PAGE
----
Companies’ stories about using social dialogues during COVID-1

The SWP webinar in April 2020 included 48 participants from Sub-Saharan Africa. These companies shared their experience on the practical implementation and promotion of social dialogue between management and employees.

Scania Kenya

Githaiga Kamwenji (HR Director Scania East Africa) shared that they have established crisis committees made up of both management and employees tasked with establishing local solutions for promoting business continuity. The committee has also been a key tool for ensuring discussions around concerns related to labour issues that have arisen due to the COVID-19 pandemic. These concerns include to sick leave, the possibility of shift work, introduction of short time, as well as possible retrenchment in some cases as businesses have been recording a slump in productivity adjustments. These factors have contributed to making social dialogue a crucial part of the running of day to day business.

Sodeico Group DRCA

A case study from the DRC demonstrated the positive impact of fostering partnerships beyond the workplace; thus resulting in an environment in which strategies, innovations and solutions can be shared. As shared by Djo Moupondo (Executive Director of Sodeico Group), they have established partnerships with suppliers, customers, and the government, which has secured business continuity and ensured that employees are safeguarded.

Reliable information for health and safety policies is key

A NIR/SWP radio session on OSH came at a crucial time when the government of Zimbabwe was in the process of reopening workplaces. The session was an appreciated initiative as it addressed how both employers and employees could resume work in a safe but still proactive manner. Emphasis was put on the importance of generating workplace engagement through social dialogue.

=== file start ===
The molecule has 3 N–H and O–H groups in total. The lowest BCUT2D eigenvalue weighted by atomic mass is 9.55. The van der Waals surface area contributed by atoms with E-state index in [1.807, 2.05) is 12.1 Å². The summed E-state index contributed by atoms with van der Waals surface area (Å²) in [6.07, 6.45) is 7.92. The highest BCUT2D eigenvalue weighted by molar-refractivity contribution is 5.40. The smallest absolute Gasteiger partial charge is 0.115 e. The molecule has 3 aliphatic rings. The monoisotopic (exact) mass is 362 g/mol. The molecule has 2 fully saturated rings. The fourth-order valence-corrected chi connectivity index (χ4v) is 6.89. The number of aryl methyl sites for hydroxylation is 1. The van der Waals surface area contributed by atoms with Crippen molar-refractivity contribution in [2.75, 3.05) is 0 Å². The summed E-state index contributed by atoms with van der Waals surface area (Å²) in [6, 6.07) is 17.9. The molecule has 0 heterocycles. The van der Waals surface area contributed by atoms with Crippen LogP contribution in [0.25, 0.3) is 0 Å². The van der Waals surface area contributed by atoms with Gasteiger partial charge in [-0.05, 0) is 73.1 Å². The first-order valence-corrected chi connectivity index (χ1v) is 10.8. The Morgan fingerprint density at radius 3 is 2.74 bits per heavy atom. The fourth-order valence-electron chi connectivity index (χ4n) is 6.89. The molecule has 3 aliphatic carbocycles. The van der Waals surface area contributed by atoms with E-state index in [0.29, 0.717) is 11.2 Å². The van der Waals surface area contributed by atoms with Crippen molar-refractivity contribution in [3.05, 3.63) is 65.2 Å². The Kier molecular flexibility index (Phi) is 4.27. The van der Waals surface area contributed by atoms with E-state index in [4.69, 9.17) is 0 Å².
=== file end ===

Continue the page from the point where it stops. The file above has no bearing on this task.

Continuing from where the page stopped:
Employers were encouraged to fully execute their duty of care by providing employees safe workplaces by ensuring that all measures were put into place in accordance with WHO guidelines and state laws. This also included adhering to OSH requirements to protect employees and prevent further virus spread.

Steps business should take in response to COVID-19

The importance of COVID-19 as a workplace issue needs to take into consideration how the different levels of risk need to be addressed for every workplace station to ensure that there is adequate protection and prevention. These different levels of risks are important to note as they expose not only the individual, but all company staff, and carry staggering repercussions for the workplace, employees families and their communities.

Five lessons learned from workplace programmes

There are multiple good examples from the SWP model that are applicable during the COVID-19 pandemic. The model for wellness programmes is based on the human rights of employees, cooperation between management and employees, promotion of stigma free environments, prevention and employee support programmes, and inclusion of families and communities in the program activities.
Be very organised, systematic and coordinated in ensuring that the health and safety controls are adjusted for each workstation. Administer temperature checks with efficient thermo guns at each workplace entry Provide adequate hand sanitation materials such as hand washing sites, safe disposal waste bins, and regular disinfection of all workstations Implement social distancing Introduce innovative work styles such as rotational work Ensure correct and consistent use of PPE, ventilation and other measures specific to the work site.
Review current OSH policies to ensure that response to COVID-19 protocols are incorporated. The policy review and amendments must be guided by international statutes such as the WHO and ILO COVID- recommendations while aligning to local statues and OSH requirements.
At enterprise level, agreements are to be made in consultation with workers’ committees. The role of social dialogue  in workplace settings is emphasised to ensure that rights and responsibilities are discussed.
Conduct internal Hazard Identification and Risk Assessment to ensure that all workplace processes and procedures can be adopted.
Employers have an obligation to provide safe workplaces as per the statutes of providing decent work. These statutes also dictate a right for employees to access correct and current information, a right to be treated with dignity and respect, as well as protection against discrimination in all forms.